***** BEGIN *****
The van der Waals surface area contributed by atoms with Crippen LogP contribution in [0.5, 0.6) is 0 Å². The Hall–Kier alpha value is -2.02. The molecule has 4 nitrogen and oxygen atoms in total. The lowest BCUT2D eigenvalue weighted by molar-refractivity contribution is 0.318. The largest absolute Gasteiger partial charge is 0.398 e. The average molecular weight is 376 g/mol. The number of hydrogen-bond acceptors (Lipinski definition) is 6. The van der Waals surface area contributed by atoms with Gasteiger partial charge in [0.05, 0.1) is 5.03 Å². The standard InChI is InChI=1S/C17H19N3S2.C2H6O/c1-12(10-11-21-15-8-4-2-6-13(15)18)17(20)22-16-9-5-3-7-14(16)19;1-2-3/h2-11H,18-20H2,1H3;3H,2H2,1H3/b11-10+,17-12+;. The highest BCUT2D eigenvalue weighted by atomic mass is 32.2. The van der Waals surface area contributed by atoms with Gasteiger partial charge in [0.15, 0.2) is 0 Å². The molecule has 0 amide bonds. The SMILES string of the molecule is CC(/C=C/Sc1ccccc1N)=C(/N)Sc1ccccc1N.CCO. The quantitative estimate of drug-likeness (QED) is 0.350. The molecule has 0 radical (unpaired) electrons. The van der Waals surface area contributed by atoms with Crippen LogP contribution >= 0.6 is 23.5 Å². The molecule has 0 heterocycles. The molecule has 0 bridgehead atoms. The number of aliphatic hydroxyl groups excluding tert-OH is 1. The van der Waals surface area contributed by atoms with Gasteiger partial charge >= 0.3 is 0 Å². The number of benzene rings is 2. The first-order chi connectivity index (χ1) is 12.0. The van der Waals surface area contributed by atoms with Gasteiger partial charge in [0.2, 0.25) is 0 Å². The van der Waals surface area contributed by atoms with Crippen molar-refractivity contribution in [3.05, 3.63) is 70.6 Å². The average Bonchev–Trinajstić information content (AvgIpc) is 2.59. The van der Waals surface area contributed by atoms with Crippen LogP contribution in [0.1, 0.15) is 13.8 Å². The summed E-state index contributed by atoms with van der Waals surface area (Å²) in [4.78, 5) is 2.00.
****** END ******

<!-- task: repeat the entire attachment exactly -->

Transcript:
The van der Waals surface area contributed by atoms with Crippen LogP contribution in [0.5, 0.6) is 0 Å². The Hall–Kier alpha value is -2.02. The molecule has 4 nitrogen and oxygen atoms in total. The lowest BCUT2D eigenvalue weighted by molar-refractivity contribution is 0.318. The largest absolute Gasteiger partial charge is 0.398 e. The average molecular weight is 376 g/mol. The number of hydrogen-bond acceptors (Lipinski definition) is 6. The van der Waals surface area contributed by atoms with Gasteiger partial charge in [0.05, 0.1) is 5.03 Å². The standard InChI is InChI=1S/C17H19N3S2.C2H6O/c1-12(10-11-21-15-8-4-2-6-13(15)18)17(20)22-16-9-5-3-7-14(16)19;1-2-3/h2-11H,18-20H2,1H3;3H,2H2,1H3/b11-10+,17-12+;. The highest BCUT2D eigenvalue weighted by atomic mass is 32.2. The van der Waals surface area contributed by atoms with Gasteiger partial charge in [0.15, 0.2) is 0 Å². The molecule has 0 amide bonds. The SMILES string of the molecule is CC(/C=C/Sc1ccccc1N)=C(/N)Sc1ccccc1N.CCO. The quantitative estimate of drug-likeness (QED) is 0.350. The molecule has 0 radical (unpaired) electrons. The van der Waals surface area contributed by atoms with Crippen LogP contribution >= 0.6 is 23.5 Å². The molecule has 0 heterocycles. The molecule has 0 bridgehead atoms. The number of aliphatic hydroxyl groups excluding tert-OH is 1. The van der Waals surface area contributed by atoms with Gasteiger partial charge >= 0.3 is 0 Å². The number of benzene rings is 2. The first-order chi connectivity index (χ1) is 12.0. The van der Waals surface area contributed by atoms with Gasteiger partial charge in [0.2, 0.25) is 0 Å². The van der Waals surface area contributed by atoms with Crippen molar-refractivity contribution in [3.05, 3.63) is 70.6 Å². The average Bonchev–Trinajstić information content (AvgIpc) is 2.59. The van der Waals surface area contributed by atoms with Crippen LogP contribution in [0.1, 0.15) is 13.8 Å². The summed E-state index contributed by atoms with van der Waals surface area (Å²) in [4.78, 5) is 2.00.